Chinese Premier Li Keqiang has sent a congratulatory note to his newly elected Australian counterpart Anthony Albaniz, state media in Beijing say, ending a year-long diplomatic relationship between the two countries.
In May, China cut off diplomatic and trade channels with Australia in a major symbolic act of rage after clashes over issues including human rights, espionage and the source of the Covid-19.
“The Chinese side is ready to review the past, to look to the future … to work with the Australian side for the smooth and stable growth of their comprehensive strategic partnership,” Li was quoted as saying by the state news agency Xinhua. Late Monday
Tensions between the two countries have risen in the past two years after calls for an independent investigation into the source of the Canberra coronavirus epidemic and a ban on telecom giant Huawei from building Australia’s 5G network.
China – Australia’s largest trading partner – has responded by imposing tariffs or disrupting more than a dozen key industries, including wine, barley and coal.
Lee’s message came as Albanese was on his first foreign trip to Tokyo, where he was meeting with leaders from Japan, India and the United States – an informal grouping known as the Quad in an effort to tackle China.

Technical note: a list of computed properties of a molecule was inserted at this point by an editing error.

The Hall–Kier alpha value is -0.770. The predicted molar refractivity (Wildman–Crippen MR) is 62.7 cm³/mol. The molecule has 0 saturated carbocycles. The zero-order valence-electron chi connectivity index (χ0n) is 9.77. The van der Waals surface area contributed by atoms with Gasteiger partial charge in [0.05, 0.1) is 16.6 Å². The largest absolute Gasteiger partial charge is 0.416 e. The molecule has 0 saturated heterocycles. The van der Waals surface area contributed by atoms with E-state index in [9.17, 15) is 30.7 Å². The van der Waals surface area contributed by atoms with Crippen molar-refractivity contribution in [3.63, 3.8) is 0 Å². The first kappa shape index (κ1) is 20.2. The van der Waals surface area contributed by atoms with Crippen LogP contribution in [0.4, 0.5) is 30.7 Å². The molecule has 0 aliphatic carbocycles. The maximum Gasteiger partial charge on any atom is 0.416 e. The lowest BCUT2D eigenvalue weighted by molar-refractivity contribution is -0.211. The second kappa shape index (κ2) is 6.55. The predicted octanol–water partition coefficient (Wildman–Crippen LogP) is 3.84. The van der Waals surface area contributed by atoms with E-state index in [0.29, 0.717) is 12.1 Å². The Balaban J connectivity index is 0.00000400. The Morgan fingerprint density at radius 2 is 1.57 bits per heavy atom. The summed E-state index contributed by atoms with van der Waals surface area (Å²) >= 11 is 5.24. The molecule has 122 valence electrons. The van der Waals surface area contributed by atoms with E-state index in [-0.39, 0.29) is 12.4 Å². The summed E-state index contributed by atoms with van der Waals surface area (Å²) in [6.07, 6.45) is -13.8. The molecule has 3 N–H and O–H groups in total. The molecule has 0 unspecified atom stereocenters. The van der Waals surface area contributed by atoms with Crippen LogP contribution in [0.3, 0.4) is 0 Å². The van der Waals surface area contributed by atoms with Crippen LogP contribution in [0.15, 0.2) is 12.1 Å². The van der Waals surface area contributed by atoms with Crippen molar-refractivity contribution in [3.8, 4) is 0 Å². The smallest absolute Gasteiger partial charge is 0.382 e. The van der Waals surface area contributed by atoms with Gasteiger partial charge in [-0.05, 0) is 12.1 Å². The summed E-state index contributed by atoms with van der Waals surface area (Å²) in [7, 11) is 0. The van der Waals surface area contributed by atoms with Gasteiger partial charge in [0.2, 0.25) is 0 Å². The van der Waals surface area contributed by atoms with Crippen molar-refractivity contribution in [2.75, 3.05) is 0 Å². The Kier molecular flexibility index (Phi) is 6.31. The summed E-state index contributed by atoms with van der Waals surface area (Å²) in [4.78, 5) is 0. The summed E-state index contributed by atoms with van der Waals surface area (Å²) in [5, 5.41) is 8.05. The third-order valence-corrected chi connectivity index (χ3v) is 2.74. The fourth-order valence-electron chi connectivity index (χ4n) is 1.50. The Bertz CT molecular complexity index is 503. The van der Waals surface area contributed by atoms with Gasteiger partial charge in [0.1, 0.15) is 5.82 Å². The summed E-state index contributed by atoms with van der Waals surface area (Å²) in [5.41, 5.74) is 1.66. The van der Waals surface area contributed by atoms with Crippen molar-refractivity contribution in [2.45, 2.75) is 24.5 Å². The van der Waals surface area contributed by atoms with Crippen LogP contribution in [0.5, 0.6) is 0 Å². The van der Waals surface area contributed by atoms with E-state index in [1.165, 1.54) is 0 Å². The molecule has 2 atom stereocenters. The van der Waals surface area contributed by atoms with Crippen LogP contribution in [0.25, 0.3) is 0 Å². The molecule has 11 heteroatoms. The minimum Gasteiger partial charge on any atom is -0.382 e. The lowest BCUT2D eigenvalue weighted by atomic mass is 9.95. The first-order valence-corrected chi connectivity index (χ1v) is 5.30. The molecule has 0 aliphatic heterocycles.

In his first foreign policy speech on Monday, Albanese said relations with Beijing would be “a difficult one”, according to Australian media.
“It’s China that has changed, not Australia, and Australia should always stand up for our values,” said the 59-year-old center-left Labor leader.
Australia has expressed concern about Beijing’s growing influence in the Pacific, including the recent security agreement between China and the Solomon Islands.
A leaked draft of the agreement, which has not been made public, includes a section that would allow Chinese naval deployments to Solomon – 2,000 kilometers (1,200 miles) from Australia.
Last year, China jumped on the bandwagon when Canberra joined a new defense alliance with Britain and the United States in a heated competitive program to equip its navy with nuclear-powered submarines.
The alliance, AUKUS, aims to deal with strategic tensions in the Pacific where Sino-US hostility is growing.
A series of other issues, including Canberra’s decision last year to scrap a major infrastructure project in the state of Victoria, under Chinese President Xi Jinping’s flagship Belt and Road Initiative, have soured relations.
The two sides are embroiled in a row over spying, with Beijing accusing Australia of raiding Chinese journalists’ homes.
China, meanwhile, has accused Yang Hengjun, an Australian writer of Chinese descent, of espionage and arrested Cheng Lei, an Australian TV presenter working for state broadcaster CGTN, for “providing state privacy abroad”.
(This story was not edited by NDTV staff and was automatically generated from a syndicated feed.)